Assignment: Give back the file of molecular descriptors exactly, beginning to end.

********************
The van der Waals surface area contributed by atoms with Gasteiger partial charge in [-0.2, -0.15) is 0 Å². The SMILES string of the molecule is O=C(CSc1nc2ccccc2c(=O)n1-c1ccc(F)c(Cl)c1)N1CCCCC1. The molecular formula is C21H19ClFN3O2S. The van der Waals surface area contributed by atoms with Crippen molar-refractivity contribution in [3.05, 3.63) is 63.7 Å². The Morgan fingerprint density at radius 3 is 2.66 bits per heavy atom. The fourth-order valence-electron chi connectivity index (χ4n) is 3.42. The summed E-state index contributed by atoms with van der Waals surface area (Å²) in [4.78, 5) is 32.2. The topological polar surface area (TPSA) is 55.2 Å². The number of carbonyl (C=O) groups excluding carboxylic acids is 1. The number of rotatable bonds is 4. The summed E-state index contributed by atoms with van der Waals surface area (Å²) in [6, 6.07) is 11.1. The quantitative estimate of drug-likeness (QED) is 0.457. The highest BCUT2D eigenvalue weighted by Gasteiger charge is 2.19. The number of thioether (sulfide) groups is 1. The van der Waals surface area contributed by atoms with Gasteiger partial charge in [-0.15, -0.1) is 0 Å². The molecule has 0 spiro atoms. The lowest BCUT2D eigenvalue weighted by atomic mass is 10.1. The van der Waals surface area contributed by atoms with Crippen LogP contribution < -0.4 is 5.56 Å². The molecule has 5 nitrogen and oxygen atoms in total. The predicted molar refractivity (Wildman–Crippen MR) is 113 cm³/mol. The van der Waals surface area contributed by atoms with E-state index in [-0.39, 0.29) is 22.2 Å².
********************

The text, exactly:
The van der Waals surface area contributed by atoms with Gasteiger partial charge in [-0.2, -0.15) is 0 Å². The SMILES string of the molecule is O=C(CSc1nc2ccccc2c(=O)n1-c1ccc(F)c(Cl)c1)N1CCCCC1. The molecular formula is C21H19ClFN3O2S. The van der Waals surface area contributed by atoms with Crippen molar-refractivity contribution in [3.05, 3.63) is 63.7 Å². The Morgan fingerprint density at radius 3 is 2.66 bits per heavy atom. The fourth-order valence-electron chi connectivity index (χ4n) is 3.42. The summed E-state index contributed by atoms with van der Waals surface area (Å²) in [4.78, 5) is 32.2. The topological polar surface area (TPSA) is 55.2 Å². The number of carbonyl (C=O) groups excluding carboxylic acids is 1. The number of rotatable bonds is 4. The summed E-state index contributed by atoms with van der Waals surface area (Å²) in [6, 6.07) is 11.1. The quantitative estimate of drug-likeness (QED) is 0.457. The highest BCUT2D eigenvalue weighted by Gasteiger charge is 2.19. The number of thioether (sulfide) groups is 1. The van der Waals surface area contributed by atoms with Gasteiger partial charge in [-0.15, -0.1) is 0 Å². The molecule has 0 spiro atoms. The lowest BCUT2D eigenvalue weighted by atomic mass is 10.1. The van der Waals surface area contributed by atoms with Crippen LogP contribution < -0.4 is 5.56 Å². The molecule has 5 nitrogen and oxygen atoms in total. The predicted molar refractivity (Wildman–Crippen MR) is 113 cm³/mol. The van der Waals surface area contributed by atoms with E-state index in [-0.39, 0.29) is 22.2 Å².